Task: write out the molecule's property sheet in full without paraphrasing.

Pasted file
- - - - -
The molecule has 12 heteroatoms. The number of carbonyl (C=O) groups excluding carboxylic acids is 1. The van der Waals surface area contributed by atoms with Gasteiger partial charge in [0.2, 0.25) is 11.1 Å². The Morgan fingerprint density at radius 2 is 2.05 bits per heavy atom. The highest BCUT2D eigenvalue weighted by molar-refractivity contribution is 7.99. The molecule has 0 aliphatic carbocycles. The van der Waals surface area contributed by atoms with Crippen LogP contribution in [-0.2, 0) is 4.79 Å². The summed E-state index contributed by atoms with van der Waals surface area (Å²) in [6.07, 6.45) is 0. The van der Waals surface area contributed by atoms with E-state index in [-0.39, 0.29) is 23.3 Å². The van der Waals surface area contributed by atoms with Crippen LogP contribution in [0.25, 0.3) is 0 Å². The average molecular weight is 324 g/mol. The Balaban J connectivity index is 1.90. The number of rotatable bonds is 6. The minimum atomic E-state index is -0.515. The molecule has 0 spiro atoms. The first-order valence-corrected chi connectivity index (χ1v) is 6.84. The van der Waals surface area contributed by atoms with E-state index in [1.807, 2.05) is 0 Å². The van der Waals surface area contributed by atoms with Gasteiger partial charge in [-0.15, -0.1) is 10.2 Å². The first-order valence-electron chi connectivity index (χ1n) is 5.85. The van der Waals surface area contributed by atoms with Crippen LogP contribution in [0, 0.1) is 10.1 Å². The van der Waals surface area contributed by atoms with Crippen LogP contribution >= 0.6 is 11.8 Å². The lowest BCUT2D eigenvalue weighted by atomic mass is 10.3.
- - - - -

The molecule has 12 heteroatoms. The number of carbonyl (C=O) groups excluding carboxylic acids is 1. The van der Waals surface area contributed by atoms with Gasteiger partial charge in [0.2, 0.25) is 11.1 Å². The Morgan fingerprint density at radius 2 is 2.05 bits per heavy atom. The highest BCUT2D eigenvalue weighted by molar-refractivity contribution is 7.99. The molecule has 0 aliphatic carbocycles. The van der Waals surface area contributed by atoms with Crippen LogP contribution in [-0.2, 0) is 4.79 Å². The summed E-state index contributed by atoms with van der Waals surface area (Å²) in [6.07, 6.45) is 0. The van der Waals surface area contributed by atoms with E-state index in [-0.39, 0.29) is 23.3 Å². The van der Waals surface area contributed by atoms with Crippen LogP contribution in [0.25, 0.3) is 0 Å². The average molecular weight is 324 g/mol. The Balaban J connectivity index is 1.90. The number of rotatable bonds is 6. The minimum atomic E-state index is -0.515. The molecule has 0 spiro atoms. The first-order valence-corrected chi connectivity index (χ1v) is 6.84. The van der Waals surface area contributed by atoms with E-state index in [1.807, 2.05) is 0 Å². The van der Waals surface area contributed by atoms with Gasteiger partial charge in [-0.15, -0.1) is 10.2 Å². The first-order valence-electron chi connectivity index (χ1n) is 5.85. The van der Waals surface area contributed by atoms with Crippen LogP contribution in [0, 0.1) is 10.1 Å². The van der Waals surface area contributed by atoms with Crippen LogP contribution >= 0.6 is 11.8 Å². The lowest BCUT2D eigenvalue weighted by atomic mass is 10.3.